Poem of the Week: The Swing, Robert Louis Stevenson

How do you like to go up in a swing,
   Up in the air so blue?
Oh, I do think it the pleasantest thing
   Ever a child can do!
Up in the air and over the wall,
   Till I can see so wide,
Rivers and trees and cattle and all
   Over the countryside—
Till I look down on the garden green,
   Down on the roof so brown—
Up in the air I go flying again,
   Up in the air and down!

Don’t Leave



Hey, it’s me.

I’m searching for the words to make it right;  these are all I have.

Can you stay? One more minute?

Because when you leave, when you close that door, you know you can’t come back, right? There’s no handle on the other side to let you back through.

No that I don’t want you to.

Believe me, I do.

Please; let’s make this easy.

You are so vital, so essential, with so much love to give.

Won’t you stay? Just a little longer?

Because when you go, a thousand stars will go out in the sky and I don’t know how I’ll ever remember what it is to breathe.

Without you, how will I know what to believe?

I’m begging with you, pleading; please don’t leave.

Please. Don’t leave us. We don’t want to be free.

Don’t give up when there’s so much more life to live.

I beg you. Please listen. Please stay and hear me, just one more minute.

The world will swallow up in darkness and sadness if you make this choice.

There will be too much silence without your voice.

Please. Please. Don’t leave.


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Favourite Poets: Wilfred Owen – Dulce et decorum est

Bent double, like old beggars under sacks,
Knock-kneed, coughing like hags, we cursed through sludge,
Till on the haunting flares we turned our backs,
And towards our distant rest began to trudge.
Men marched asleep. Many had lost their boots,
But limped on, blood-shod. All went lame; all blind;
Drunk with fatigue; deaf even to the hoots
Of gas-shells dropping softly behind.
Gas! GAS! Quick, boys!—An ecstasy of fumbling
Fitting the clumsy helmets just in time,
But someone still was yelling out and stumbling
And flound’ring like a man in fire or lime.—
Dim through the misty panes and thick green light,
As under a green sea, I saw him drowning.
In all my dreams before my helpless sight,
He plunges at me, guttering, choking, drowning.
If in some smothering dreams, you too could pace
Behind the wagon that we flung him in,
And watch the white eyes writhing in his face,
His hanging face, like a devil’s sick of sin;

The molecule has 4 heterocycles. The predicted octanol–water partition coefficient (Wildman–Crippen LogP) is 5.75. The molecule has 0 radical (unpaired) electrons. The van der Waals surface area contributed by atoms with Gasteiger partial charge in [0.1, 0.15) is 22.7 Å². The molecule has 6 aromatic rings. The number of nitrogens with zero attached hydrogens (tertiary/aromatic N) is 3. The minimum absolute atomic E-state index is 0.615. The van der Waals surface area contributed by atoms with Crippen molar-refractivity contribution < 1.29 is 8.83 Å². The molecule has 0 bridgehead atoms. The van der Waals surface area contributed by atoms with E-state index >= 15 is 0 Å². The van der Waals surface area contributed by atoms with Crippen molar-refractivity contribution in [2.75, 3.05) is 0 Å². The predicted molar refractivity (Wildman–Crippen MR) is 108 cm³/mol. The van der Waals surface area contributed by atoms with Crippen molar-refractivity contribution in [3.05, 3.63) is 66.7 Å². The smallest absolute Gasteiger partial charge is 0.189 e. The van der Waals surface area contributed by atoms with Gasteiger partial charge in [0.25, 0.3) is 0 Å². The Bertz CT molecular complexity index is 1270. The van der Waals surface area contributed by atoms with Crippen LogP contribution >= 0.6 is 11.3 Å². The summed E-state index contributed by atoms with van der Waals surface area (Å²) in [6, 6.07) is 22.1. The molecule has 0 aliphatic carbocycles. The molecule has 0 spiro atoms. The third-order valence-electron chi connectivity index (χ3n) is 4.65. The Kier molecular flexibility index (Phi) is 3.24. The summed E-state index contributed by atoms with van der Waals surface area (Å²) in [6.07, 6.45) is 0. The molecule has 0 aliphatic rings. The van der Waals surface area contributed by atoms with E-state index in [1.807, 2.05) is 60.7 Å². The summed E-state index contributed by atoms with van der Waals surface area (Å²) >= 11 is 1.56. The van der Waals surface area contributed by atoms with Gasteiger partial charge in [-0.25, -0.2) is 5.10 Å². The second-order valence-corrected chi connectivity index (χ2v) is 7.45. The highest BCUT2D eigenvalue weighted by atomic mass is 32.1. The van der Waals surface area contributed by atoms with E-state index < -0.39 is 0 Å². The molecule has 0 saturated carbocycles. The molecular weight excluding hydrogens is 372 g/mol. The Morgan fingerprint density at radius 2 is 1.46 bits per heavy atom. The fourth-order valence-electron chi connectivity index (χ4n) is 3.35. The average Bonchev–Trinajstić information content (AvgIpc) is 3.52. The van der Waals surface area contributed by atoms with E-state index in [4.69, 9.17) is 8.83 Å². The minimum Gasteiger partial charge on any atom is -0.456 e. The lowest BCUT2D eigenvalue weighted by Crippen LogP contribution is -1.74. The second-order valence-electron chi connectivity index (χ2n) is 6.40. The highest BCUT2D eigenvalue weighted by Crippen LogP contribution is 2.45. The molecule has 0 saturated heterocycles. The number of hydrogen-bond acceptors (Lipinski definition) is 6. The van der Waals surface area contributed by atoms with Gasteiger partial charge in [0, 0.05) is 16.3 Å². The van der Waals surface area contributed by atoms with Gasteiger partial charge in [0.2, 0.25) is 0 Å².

If you could hear, at every jolt, the blood
Come gargling from the froth-corrupted lungs,
Obscene as cancer, bitter as the cud
Of vile, incurable sores on innocent tongues,—
My friend, you would not tell with such high zest
To children ardent for some desperate glory,
The old Lie: Dulce et decorum est
Pro patria mori.

First, if you’ve never seen it, I strongly recommend that you watch this.

And if your heart isn’t moved then I think perhaps war poetry might be lost on you.
No matter the performer of this poem or the amount of times I read it myself, I have the same reaction. My throat seizes up halfway through the second line of the first stanza, and then I’m trapped, breath held and heart pulsing increasingly fast until the poem’s conclusion. The agony, fear, and torture in every word of this poem is grusomely vivid, and to be honest I don’t think we should shy away from what these soldiers experienced. Whilst I’m against the idea of war, I have nothing but respect for those who serve in the various militaries that do their all to protect us; I just wish we could learn lessons from words like Owen’s, that his and his counterparts efforts won’t be in vain because of our constant need to keep fighting. A naive view, perhaps, but if there ever comes a day when we are free of war I’ll not be complaining.




Take your favourite, noisiest sport.

It doesn’t matter which, so long as there’s a crowd –

The bigger, the brasher, the better.

If there’s hooligans, they’re welcome too. Now,

Shrink them down. Make them miniscule,

Microscopic, yet still speaking at full volume, seeing red.

Gather them up together like you’re collecting frogspawn

And deposit them all inside my head.

On the loudest days, they’re all in there.

And all of their hate and rage and taunting is turned on me.

I am the reason their team didn’t win.

I am the offside the ref didn’t see.

It’s not your understanding I’m looking for.

I’d settle for something resembling respect.

It feels like we’ve just traded shirts

For fixtures that haven’t even happened yet.


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